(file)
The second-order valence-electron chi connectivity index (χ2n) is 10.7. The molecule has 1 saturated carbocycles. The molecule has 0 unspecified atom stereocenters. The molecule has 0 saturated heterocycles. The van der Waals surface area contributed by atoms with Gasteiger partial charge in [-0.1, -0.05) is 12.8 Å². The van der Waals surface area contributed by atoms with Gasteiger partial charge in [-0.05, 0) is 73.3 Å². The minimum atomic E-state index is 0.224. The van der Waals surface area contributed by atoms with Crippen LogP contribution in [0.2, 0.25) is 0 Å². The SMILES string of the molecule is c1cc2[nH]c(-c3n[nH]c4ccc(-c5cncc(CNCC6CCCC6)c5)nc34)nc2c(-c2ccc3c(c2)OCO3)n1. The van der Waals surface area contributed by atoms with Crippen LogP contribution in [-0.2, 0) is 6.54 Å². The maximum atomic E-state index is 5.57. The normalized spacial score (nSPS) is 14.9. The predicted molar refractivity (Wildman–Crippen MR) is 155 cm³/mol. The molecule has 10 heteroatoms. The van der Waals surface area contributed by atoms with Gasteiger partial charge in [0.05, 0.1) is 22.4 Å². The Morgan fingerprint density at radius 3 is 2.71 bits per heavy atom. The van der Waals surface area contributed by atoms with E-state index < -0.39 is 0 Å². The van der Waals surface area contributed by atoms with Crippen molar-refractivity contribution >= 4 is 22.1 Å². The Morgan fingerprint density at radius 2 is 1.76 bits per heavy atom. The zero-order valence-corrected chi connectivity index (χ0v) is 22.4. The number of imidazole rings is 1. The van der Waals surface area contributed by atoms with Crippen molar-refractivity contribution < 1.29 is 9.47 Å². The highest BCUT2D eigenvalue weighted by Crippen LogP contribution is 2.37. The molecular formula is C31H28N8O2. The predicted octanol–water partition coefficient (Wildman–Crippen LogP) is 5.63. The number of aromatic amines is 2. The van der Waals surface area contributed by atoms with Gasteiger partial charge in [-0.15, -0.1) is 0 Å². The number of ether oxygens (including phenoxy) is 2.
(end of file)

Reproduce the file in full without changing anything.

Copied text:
The second-order valence-electron chi connectivity index (χ2n) is 10.7. The molecule has 1 saturated carbocycles. The molecule has 0 unspecified atom stereocenters. The molecule has 0 saturated heterocycles. The van der Waals surface area contributed by atoms with Gasteiger partial charge in [-0.1, -0.05) is 12.8 Å². The van der Waals surface area contributed by atoms with Gasteiger partial charge in [-0.05, 0) is 73.3 Å². The minimum atomic E-state index is 0.224. The van der Waals surface area contributed by atoms with Crippen LogP contribution in [0.2, 0.25) is 0 Å². The SMILES string of the molecule is c1cc2[nH]c(-c3n[nH]c4ccc(-c5cncc(CNCC6CCCC6)c5)nc34)nc2c(-c2ccc3c(c2)OCO3)n1. The van der Waals surface area contributed by atoms with Crippen LogP contribution in [-0.2, 0) is 6.54 Å². The maximum atomic E-state index is 5.57. The normalized spacial score (nSPS) is 14.9. The predicted molar refractivity (Wildman–Crippen MR) is 155 cm³/mol. The molecule has 10 heteroatoms. The van der Waals surface area contributed by atoms with Gasteiger partial charge in [0.05, 0.1) is 22.4 Å². The Morgan fingerprint density at radius 3 is 2.71 bits per heavy atom. The van der Waals surface area contributed by atoms with E-state index < -0.39 is 0 Å². The van der Waals surface area contributed by atoms with Crippen molar-refractivity contribution >= 4 is 22.1 Å². The Morgan fingerprint density at radius 2 is 1.76 bits per heavy atom. The zero-order valence-corrected chi connectivity index (χ0v) is 22.4. The number of imidazole rings is 1. The van der Waals surface area contributed by atoms with Crippen molar-refractivity contribution < 1.29 is 9.47 Å². The highest BCUT2D eigenvalue weighted by Crippen LogP contribution is 2.37. The molecular formula is C31H28N8O2. The predicted octanol–water partition coefficient (Wildman–Crippen LogP) is 5.63. The number of aromatic amines is 2. The van der Waals surface area contributed by atoms with Gasteiger partial charge in [-0.15, -0.1) is 0 Å². The number of ether oxygens (including phenoxy) is 2.